My Hero Academia Promotes Government Anti-Piracy Filtering Service
posted on by Kim Morrissy
The Ministry of Internal Affairs and Communications released an online informational video last Monday using Kōhei Horikoshi's My Hero Academia manga. The video raises awareness of Japan's stricter copyright laws, which were enacted on January 1. It also highlights government-sanctioned filtering services for blocking illegal websites. The service is aimed at parents and guardians who seek to create "a safe online environment for youths."
The revised copyright law punishes those who knowingly download illegally uploaded or pirated manga, magazines, and academic works. The revision also bans "leech sites" that aggregate and provide hyperlinks to pirated media starting on October 1.
Previously, the copyright law only formalized punishment for downloads of illegally uploaded music and videos, as well as illegal uploads of all materials.
The revision will still allow for the downloading of a "few frames" from a manga of several dozen pages or more, or posting photographs where the manga is not the focus of the photo (for example, appearing in reflections). The revision will also not punish people who download derivative works (such as dōjin or fan fiction) or parodies.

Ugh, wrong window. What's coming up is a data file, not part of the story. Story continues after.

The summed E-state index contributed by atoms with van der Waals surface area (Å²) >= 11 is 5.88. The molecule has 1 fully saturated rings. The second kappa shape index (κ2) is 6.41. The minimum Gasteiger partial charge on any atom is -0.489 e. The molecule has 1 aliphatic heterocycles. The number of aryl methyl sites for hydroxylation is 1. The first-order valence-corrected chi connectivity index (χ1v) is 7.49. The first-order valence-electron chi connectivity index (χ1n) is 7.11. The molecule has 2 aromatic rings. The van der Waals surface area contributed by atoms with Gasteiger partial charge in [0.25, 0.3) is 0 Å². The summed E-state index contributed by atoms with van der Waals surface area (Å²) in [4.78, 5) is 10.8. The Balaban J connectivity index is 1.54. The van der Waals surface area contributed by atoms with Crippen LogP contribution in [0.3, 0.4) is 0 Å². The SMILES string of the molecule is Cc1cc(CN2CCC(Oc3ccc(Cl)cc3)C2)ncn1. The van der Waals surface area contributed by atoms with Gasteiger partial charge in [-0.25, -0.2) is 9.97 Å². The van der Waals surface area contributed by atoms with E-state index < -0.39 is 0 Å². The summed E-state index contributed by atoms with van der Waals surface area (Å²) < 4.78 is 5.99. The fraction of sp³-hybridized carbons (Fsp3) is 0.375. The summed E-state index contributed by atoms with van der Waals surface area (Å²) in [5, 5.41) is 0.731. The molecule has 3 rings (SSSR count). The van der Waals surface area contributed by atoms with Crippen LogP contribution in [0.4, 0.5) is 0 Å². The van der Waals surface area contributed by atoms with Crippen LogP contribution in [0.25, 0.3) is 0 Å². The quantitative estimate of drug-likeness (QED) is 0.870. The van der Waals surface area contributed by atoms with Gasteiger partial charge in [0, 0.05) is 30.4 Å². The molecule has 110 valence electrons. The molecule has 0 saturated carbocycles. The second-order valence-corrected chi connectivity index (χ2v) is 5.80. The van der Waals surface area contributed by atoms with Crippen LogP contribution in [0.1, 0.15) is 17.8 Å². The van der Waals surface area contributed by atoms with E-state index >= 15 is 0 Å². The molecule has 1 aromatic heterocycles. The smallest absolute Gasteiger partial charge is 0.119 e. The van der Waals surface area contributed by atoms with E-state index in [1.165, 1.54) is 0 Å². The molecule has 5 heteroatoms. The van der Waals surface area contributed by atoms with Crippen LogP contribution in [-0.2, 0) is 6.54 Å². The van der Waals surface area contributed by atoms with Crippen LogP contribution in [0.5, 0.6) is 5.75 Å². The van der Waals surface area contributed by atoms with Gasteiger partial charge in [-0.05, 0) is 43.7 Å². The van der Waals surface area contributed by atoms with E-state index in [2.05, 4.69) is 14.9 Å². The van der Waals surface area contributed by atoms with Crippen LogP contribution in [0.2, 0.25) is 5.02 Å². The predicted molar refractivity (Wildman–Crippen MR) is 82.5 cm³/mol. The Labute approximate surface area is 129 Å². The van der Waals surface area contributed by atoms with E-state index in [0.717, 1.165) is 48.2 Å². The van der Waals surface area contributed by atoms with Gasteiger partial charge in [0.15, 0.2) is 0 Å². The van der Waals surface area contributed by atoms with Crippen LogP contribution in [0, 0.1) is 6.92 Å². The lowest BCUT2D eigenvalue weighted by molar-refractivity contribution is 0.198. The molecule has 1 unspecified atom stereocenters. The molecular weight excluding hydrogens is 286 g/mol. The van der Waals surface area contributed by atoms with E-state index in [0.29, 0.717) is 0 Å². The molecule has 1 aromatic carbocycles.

Penalties for repeat offenders of illegal downloads will be up to two years in jail or a maximum fine of 2 million yen (about US$18,274), or both. Penalties for those operating leech sites include up to five years in jail or a maximum fine of 5 million yen (about US$45,686), or both.
Also banned will be the pasting of hyperlinks to illegal websites on anonymous message boards, or creating "leech apps."
A subcommittee of Japan's Agency of Cultural Affairs agreed on a plan in February 2019 to create comprehensive laws banning the practice of knowingly downloading all illegal media from the internet. However, that plan caused concerns as critics argued the tighter regulations would be too broad and hinder the freedom of expression of internet users. The Agency of Cultural Affairs then revealed the draft of a plan, which contained exceptions for screenshots, to a panel of experts on November 27 to discuss the proposed changes.